If you watched any of the Giants/Eagles game on Monday Night Football this week, you had to notice the repeated references to the fact that the winner of the NFC East this year might not have a winning record for the season. That same fact has been the repeated subject of more than a few segments on sports-gab shows in TV and – at least here in the DC area – on sports radio.
I recall the Seahawks making the playoffs with a 7-9 record about 15 years ago; I do not recall any other “sub-.500 teams” ever since the NFL expanded the playoffs to 12 teams in the 90s. However, the tut-tutting about the possibility of that happening again this year needs to be put into perspective. Consider these two facts:
- This year’s NFC Champion must win a minimum of 7 games – unless the Eagles and Cowboys tie each other on December 22, and both lose their other remaining games. So, the “worst record” for an NFC East team could be 6-9-1.
- It is possible – although the chances are vanishingly small – for a team with a 3-13 record to make the NFL playoffs as a division winner and host a playoff game.
Let me explain how a 3-13 team can win a division:
- Suppose all four teams in a division lose every game they play outside the division. Every team plays 10 games out of the division, so all the teams have an 0-10 record in those games
- Suppose also that all four teams in a division split those division games such that each team has a 3-3 record there.
- Now, all four teams will end the season at 3-13 and the NFL tiebreaker system will crown one of them as the Division Champion.
- That winner will host a playoff game; and if they miraculously go on to win their next 4 games in the playoffs, they would be Super Bowl Champions with a season record of 7-13.
Suddenly, having an NFC East champ at 7-9 doesn’t look nearly as awful as one might portray it…
Some of the colleges that recently fired their head coaches have announced replacements. Mike Norvill goes from Memphis to Florida State; Lane Kiffin goes from FAU to Ole Miss; Sam Pittman will take over in Arkansas. Alums at those schools are brimming with enthusiasm today; thing are surely going to change for the better. So, I decided to take a look at how last year’s “new hires” did in their first year on the job. I do not have an exhaustive list of every college coaching change, but these are ones that I found quickly and easily. In alphabetical order:
- Gary Andersen – – Utah State: His record was 7-5 this year. Andersen is returning to Utah State after stints at “more visible programs” such as Wisconsin. This season was not a great start but there is no embarrassment here.
- Tom Arth – – Akron: His record was 0-12 this year – – the only Division 1-A team not to win a game this year. There is no spin-meister alive who can make that look good.
- Walt Bell – – UMass: His record was 1-11 this year and UMass had the worst scoring defense in the country by a wide margin. Bell took over for Mark Whipple who had been at UMass for 5 years and had gone 4-8 in the previous 2 seasons. This year is a giant step backwards.
- Mack Brown – – UNC: His record was 6-6 this season but that is a significant improvement over the previous two seasons where UNC won a total of only 5 games. Moreover, the Tar Heels were competitive in every game; only twice did they lose by as many as 7 points. This is a significant improvement.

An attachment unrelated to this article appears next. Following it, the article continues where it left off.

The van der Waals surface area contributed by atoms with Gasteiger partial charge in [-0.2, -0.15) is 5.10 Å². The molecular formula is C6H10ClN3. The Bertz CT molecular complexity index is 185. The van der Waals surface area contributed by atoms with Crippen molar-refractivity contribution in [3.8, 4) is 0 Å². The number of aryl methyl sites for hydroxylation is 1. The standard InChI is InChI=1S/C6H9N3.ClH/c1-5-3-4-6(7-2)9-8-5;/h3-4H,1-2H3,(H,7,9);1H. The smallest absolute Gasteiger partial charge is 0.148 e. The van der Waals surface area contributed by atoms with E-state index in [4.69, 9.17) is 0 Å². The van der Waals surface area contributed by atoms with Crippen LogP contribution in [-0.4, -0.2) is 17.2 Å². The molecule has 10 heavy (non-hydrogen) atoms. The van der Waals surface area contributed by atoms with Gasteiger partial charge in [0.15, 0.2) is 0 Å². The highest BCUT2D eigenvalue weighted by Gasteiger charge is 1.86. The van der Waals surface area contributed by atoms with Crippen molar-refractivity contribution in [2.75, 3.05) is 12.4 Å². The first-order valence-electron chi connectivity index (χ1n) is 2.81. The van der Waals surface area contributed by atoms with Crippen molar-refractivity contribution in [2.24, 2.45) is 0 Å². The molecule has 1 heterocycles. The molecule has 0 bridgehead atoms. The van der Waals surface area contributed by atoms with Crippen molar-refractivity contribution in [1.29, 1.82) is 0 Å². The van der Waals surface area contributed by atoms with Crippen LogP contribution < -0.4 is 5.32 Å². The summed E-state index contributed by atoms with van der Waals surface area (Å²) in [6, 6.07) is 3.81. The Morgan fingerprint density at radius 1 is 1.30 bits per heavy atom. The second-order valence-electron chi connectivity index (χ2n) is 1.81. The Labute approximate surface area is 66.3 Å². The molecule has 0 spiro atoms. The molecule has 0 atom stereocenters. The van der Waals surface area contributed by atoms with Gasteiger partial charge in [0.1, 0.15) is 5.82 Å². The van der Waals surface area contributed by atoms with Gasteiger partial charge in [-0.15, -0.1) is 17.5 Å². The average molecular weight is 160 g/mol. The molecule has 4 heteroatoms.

- Geoff Collins – – Ga Tech: His record was 3-9 this season but he needs a longer leash than a year because he tried to run his offense with players recruited for and trained in the triple option offense favored by his predecessor, Paul Johnson.
- Ryan Day – – Ohio State: His record was 12-0 this season. What more is there to say here…?
- Manny Diaz – – Miami: His record was 6-6 this season but that is a bit deceiving. Two of those losses were to Ga Tech (see above) and then to Florida International. I doubt that Miami alums and boosters saw 2019 as a “positive experience”.
- Chris Klieman – – Kansas State: His record was 8-4 this season which is plenty good. He must live with the fact that he has replaced the Godfather of Football in Manhattan KS and it will take years for the K-State faithful to let Bill Snyder’s memory even begin to fade.
- Mike Locksley – – Maryland: His record was 3-9 this season. After winning the first two games by a combined score of 142-20, reality set in. After that, the only other win came at the expense of Rutgers. Against ranked teams, Maryland was 0-4 losing by a combined score of 222-31. If that is considered “progress” …
- Jim McElwein – – C. Michigan: His record was 8-4 this season. He came to C. Michigan from Florida and showed here that he can coach a bit. Last year, C. Michigan was a SHOE Tournament team that won only 1 game. This year, they played for the MAC Championship. He provided a huge turnaround there.
- Les Miles – – Kansas: His record was 3-9 this season; nonetheless, that is a small step forward from where Kansas football has been recently. Their win over BC was a plus – – but there is still a looong way to go for the Jayhawks if they want to regain a semblance of respectability in the Big 12.
- Scott Satterfield – – Louisville: His record was 7-5 this season. The previous year was a disaster for the Cardinals; the record was 2-10 and they fired Bobby Petrino in November. Satterfield came to Louisville from Appalachian State where he had winning records for 5 consecutive years. It would be hard to argue that this was a bad hire…
Finally, here is an entry in The Official Dictionary of Sarcasm that seems appropriate for this Holiday Season:
“Dickens, Charles: The man responsible for every lousy community-theater production of ‘A Christmas Carol’ that you ever had to sit through because your wife had a friend from work who was playing Bob Cratchit.”
But don’t get me wrong, I love sports………